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Publication numberUS3128399 A
Publication typeGrant
Publication dateApr 7, 1964
Filing dateSep 26, 1960
Priority dateSep 26, 1960
Publication numberUS 3128399 A, US 3128399A, US-A-3128399, US3128399 A, US3128399A
InventorsO'reilly Paul B
Original AssigneeEmerson Electric Mfg Company
Export CitationBiBTeX, EndNote, RefMan
External Links: USPTO, USPTO Assignment, Espacenet
Cooling system for a submersible electric motor
US 3128399 A
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Description  (OCR text may contain errors)

April 7, 1964 P. B. O'REILLY 3,128,399

COOLING SYSTEM FOR A SUBMERSIBLE ELECTRIC MOTOR Filed Sept. 26, 1960 INVENTOR.

P404 .6. Dies/44 147- roeA/Eys United States Patent 3,128,399 COOLING SYSTEM FDR A SUBMERSIBLE ELECTRIC MGTOR Paul B. OReilly, Pico Rivera, Calif., assignor, by nicsne assignments, to The Emerson Electric Manufacturing Company, St. Louis, Mo., a corporation of Missouri Filed Sept. 26, 1360, Ser. No. 58,477 2 Claims. (Cl. 310-87) This invention relates to submersible motors, such as for operating pumps in wells. Such motors, being usable in wells and thus confined in a space having limited cross sectional areas, are so designed as to be economical of volume. For a given volume, therefore, it is important to have the motor deliver as much power as possible.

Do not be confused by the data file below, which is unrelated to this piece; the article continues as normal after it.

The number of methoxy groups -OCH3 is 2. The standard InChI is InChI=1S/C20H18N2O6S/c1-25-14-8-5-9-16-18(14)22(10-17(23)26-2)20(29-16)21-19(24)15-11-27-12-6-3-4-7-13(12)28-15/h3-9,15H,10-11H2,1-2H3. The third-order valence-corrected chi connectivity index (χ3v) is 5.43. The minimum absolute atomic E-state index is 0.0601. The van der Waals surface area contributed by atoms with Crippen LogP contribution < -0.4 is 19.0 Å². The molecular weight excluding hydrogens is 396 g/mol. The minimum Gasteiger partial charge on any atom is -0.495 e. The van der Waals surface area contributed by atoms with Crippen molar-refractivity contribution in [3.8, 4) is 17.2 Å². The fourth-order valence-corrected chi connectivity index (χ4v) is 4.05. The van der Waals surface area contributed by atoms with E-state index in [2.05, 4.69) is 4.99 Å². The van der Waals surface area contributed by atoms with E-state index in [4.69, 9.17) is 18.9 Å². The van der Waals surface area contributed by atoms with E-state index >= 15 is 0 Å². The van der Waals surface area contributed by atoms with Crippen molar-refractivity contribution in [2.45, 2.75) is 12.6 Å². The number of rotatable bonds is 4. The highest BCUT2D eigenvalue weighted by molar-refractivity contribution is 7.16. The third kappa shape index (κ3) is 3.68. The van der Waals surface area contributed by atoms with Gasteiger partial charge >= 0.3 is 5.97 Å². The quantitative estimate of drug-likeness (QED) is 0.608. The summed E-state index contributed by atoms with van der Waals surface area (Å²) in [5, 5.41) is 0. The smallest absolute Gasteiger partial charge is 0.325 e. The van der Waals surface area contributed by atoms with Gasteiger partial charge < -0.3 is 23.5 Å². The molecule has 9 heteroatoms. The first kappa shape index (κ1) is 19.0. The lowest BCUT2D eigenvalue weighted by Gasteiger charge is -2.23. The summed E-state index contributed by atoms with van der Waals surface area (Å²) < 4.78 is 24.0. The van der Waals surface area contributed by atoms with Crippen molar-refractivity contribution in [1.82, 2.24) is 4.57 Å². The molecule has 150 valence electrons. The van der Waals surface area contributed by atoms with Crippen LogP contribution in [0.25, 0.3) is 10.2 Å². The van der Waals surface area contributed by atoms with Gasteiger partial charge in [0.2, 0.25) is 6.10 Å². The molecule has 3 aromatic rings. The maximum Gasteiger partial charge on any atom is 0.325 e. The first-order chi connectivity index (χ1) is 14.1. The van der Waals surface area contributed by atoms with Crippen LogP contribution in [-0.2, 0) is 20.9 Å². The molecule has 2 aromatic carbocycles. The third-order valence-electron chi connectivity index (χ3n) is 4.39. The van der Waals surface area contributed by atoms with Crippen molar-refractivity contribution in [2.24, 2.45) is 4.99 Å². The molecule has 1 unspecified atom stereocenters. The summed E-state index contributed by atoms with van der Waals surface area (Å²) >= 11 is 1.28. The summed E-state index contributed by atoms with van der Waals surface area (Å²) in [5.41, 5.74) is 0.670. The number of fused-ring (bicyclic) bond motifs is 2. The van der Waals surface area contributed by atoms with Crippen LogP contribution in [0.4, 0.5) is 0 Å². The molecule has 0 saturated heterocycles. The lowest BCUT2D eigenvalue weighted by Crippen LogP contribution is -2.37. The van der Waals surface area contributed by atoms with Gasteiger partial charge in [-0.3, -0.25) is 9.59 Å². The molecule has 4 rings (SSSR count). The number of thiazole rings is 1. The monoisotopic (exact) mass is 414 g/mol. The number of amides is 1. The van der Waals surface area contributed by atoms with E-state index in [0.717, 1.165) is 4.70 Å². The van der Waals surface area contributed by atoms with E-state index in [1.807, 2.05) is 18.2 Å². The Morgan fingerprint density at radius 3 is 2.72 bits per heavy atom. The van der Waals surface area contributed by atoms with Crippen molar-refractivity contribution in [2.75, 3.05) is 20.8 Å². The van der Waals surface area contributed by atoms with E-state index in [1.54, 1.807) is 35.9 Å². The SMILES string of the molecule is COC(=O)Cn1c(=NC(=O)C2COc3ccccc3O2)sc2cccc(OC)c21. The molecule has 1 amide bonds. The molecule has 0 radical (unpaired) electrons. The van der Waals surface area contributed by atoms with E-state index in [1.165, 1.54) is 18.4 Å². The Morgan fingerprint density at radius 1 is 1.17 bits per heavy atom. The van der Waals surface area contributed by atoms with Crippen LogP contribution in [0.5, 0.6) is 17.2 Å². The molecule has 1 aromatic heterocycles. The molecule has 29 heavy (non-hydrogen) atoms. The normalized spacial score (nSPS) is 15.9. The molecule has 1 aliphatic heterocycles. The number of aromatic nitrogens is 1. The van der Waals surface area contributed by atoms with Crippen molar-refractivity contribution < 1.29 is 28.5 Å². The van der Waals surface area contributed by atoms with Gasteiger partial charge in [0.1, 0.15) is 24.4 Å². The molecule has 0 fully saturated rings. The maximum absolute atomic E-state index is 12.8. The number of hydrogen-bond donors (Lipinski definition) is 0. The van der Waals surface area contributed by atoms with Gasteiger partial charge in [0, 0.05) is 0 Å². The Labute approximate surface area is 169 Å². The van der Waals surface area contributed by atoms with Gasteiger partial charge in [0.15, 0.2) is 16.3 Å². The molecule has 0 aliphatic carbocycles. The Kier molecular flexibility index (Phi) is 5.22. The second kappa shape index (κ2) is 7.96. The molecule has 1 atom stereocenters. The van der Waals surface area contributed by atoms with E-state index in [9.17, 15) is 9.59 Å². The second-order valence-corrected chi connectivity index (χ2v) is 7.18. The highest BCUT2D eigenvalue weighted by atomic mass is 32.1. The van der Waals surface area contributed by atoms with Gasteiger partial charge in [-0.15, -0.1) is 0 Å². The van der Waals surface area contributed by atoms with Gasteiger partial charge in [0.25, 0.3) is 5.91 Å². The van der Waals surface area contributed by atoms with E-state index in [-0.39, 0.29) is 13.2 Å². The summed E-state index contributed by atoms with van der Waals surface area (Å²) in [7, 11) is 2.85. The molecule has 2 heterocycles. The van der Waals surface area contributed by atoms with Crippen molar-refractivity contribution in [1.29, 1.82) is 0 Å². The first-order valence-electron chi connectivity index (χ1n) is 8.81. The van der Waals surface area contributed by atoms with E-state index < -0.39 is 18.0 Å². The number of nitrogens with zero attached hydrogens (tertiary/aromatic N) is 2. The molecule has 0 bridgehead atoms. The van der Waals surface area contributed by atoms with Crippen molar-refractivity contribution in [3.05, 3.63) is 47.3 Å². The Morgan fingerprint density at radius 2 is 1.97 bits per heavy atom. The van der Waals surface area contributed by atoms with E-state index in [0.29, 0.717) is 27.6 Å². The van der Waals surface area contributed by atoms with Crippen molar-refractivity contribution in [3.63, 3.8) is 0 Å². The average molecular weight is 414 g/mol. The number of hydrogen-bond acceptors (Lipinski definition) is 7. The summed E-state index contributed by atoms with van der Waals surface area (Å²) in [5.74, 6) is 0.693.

One of the important limiting factors in such motors is the temperature rise due to the electrical energy converted to heat as current flows through windings and conductors of the motor.

One way to reduce the temperature rise involves a heat exchange between the liquid sealed in the motor casing and the well water; for example, by circulating the liquid past a heat conducting wall exposed to well water.

It is one of the objects of this invention to improve in general such heat exchange provisions.

It is another object of this invention to provide a circulation for the liquid past the heat exchanger, such as to utilize a relatively small volume of liquid (such as water) for filling the casing. Accordingly, the expansion of the liquid due to a rise in temperature causes a relatively small volume change. There is correspondingly less tendency for the liquid to leak outwardly past the rotating shaft seal for the motor casing. Therefore, there is more likelihood of well water entering the casing past the seal; and when the internal liquid filling for the casing is water, it is preferable that the internal liquid be thus replenished.

It is another object to provide a circulation for the internal liquid such that the liquid pressure in the circulatory stream is least adjacent the top of the circulation path, where the seal is located. Thus the pressure diiferential across the seal is in such direction as to cause flow of water into the casing from the well.